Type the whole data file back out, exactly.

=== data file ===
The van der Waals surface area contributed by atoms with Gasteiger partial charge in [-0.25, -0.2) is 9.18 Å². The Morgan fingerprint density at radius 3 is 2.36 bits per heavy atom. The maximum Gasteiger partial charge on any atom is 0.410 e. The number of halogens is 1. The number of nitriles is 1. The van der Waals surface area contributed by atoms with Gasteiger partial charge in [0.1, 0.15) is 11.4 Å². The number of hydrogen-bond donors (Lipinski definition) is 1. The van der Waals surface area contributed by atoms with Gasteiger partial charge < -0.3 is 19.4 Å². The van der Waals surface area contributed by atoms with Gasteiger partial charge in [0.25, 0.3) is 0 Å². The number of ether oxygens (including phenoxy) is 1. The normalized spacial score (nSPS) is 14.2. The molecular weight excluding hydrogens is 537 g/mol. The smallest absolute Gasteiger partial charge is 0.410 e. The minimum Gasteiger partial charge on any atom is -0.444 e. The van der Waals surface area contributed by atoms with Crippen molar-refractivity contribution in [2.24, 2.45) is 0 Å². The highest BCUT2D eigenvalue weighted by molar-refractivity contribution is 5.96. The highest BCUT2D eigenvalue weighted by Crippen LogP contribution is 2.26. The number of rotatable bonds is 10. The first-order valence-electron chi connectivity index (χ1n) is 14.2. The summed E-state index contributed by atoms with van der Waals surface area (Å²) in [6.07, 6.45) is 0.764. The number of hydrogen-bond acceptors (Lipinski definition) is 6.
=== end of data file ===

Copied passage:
The van der Waals surface area contributed by atoms with Gasteiger partial charge in [-0.25, -0.2) is 9.18 Å². The Morgan fingerprint density at radius 3 is 2.36 bits per heavy atom. The maximum Gasteiger partial charge on any atom is 0.410 e. The number of halogens is 1. The number of nitriles is 1. The van der Waals surface area contributed by atoms with Gasteiger partial charge in [0.1, 0.15) is 11.4 Å². The number of hydrogen-bond donors (Lipinski definition) is 1. The van der Waals surface area contributed by atoms with Gasteiger partial charge < -0.3 is 19.4 Å². The van der Waals surface area contributed by atoms with Gasteiger partial charge in [0.25, 0.3) is 0 Å². The number of ether oxygens (including phenoxy) is 1. The normalized spacial score (nSPS) is 14.2. The molecular weight excluding hydrogens is 537 g/mol. The smallest absolute Gasteiger partial charge is 0.410 e. The minimum Gasteiger partial charge on any atom is -0.444 e. The van der Waals surface area contributed by atoms with Crippen molar-refractivity contribution in [2.24, 2.45) is 0 Å². The highest BCUT2D eigenvalue weighted by molar-refractivity contribution is 5.96. The highest BCUT2D eigenvalue weighted by Crippen LogP contribution is 2.26. The number of rotatable bonds is 10. The first-order valence-electron chi connectivity index (χ1n) is 14.2. The summed E-state index contributed by atoms with van der Waals surface area (Å²) in [6.07, 6.45) is 0.764. The number of hydrogen-bond acceptors (Lipinski definition) is 6.